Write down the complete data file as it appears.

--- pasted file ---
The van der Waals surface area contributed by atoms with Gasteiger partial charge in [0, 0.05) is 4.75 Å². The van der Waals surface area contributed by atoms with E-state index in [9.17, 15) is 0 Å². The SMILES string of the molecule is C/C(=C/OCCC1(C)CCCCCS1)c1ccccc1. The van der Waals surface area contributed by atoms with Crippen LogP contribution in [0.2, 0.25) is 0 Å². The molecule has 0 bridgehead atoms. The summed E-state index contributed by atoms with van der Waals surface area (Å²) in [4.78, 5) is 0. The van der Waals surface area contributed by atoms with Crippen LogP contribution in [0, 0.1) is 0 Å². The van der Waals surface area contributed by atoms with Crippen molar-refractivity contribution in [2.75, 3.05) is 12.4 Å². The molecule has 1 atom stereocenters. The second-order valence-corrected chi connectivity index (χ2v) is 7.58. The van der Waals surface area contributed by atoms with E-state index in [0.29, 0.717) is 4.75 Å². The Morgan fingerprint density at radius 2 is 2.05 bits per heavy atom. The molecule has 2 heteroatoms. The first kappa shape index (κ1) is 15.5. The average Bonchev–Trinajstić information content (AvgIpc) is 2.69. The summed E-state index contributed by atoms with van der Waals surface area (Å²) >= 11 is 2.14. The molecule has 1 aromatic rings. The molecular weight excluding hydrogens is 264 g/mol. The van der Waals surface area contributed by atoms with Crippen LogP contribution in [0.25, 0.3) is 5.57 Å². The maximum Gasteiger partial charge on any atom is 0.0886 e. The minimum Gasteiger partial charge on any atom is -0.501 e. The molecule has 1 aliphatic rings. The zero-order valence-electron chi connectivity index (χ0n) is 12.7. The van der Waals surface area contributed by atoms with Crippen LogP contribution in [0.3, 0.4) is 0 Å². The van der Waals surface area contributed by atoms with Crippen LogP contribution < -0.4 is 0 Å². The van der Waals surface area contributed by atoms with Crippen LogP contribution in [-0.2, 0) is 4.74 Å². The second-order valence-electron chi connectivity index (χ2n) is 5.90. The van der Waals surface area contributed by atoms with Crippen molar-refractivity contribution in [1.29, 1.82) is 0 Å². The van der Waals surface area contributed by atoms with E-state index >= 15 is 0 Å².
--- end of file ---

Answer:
The van der Waals surface area contributed by atoms with Gasteiger partial charge in [0, 0.05) is 4.75 Å². The van der Waals surface area contributed by atoms with E-state index in [9.17, 15) is 0 Å². The SMILES string of the molecule is C/C(=C/OCCC1(C)CCCCCS1)c1ccccc1. The van der Waals surface area contributed by atoms with Crippen LogP contribution in [0.2, 0.25) is 0 Å². The molecule has 0 bridgehead atoms. The summed E-state index contributed by atoms with van der Waals surface area (Å²) in [4.78, 5) is 0. The van der Waals surface area contributed by atoms with Crippen LogP contribution in [0, 0.1) is 0 Å². The van der Waals surface area contributed by atoms with Crippen molar-refractivity contribution in [2.75, 3.05) is 12.4 Å². The molecule has 1 atom stereocenters. The second-order valence-corrected chi connectivity index (χ2v) is 7.58. The van der Waals surface area contributed by atoms with E-state index in [0.29, 0.717) is 4.75 Å². The Morgan fingerprint density at radius 2 is 2.05 bits per heavy atom. The molecule has 2 heteroatoms. The first kappa shape index (κ1) is 15.5. The average Bonchev–Trinajstić information content (AvgIpc) is 2.69. The summed E-state index contributed by atoms with van der Waals surface area (Å²) >= 11 is 2.14. The molecule has 1 aromatic rings. The molecular weight excluding hydrogens is 264 g/mol. The van der Waals surface area contributed by atoms with Crippen LogP contribution in [0.25, 0.3) is 5.57 Å². The maximum Gasteiger partial charge on any atom is 0.0886 e. The minimum Gasteiger partial charge on any atom is -0.501 e. The molecule has 1 aliphatic rings. The zero-order valence-electron chi connectivity index (χ0n) is 12.7. The van der Waals surface area contributed by atoms with Crippen LogP contribution in [0.3, 0.4) is 0 Å². The van der Waals surface area contributed by atoms with Crippen LogP contribution < -0.4 is 0 Å². The van der Waals surface area contributed by atoms with Crippen LogP contribution in [-0.2, 0) is 4.74 Å². The second-order valence-electron chi connectivity index (χ2n) is 5.90. The van der Waals surface area contributed by atoms with Crippen molar-refractivity contribution in [1.29, 1.82) is 0 Å². The van der Waals surface area contributed by atoms with E-state index >= 15 is 0 Å².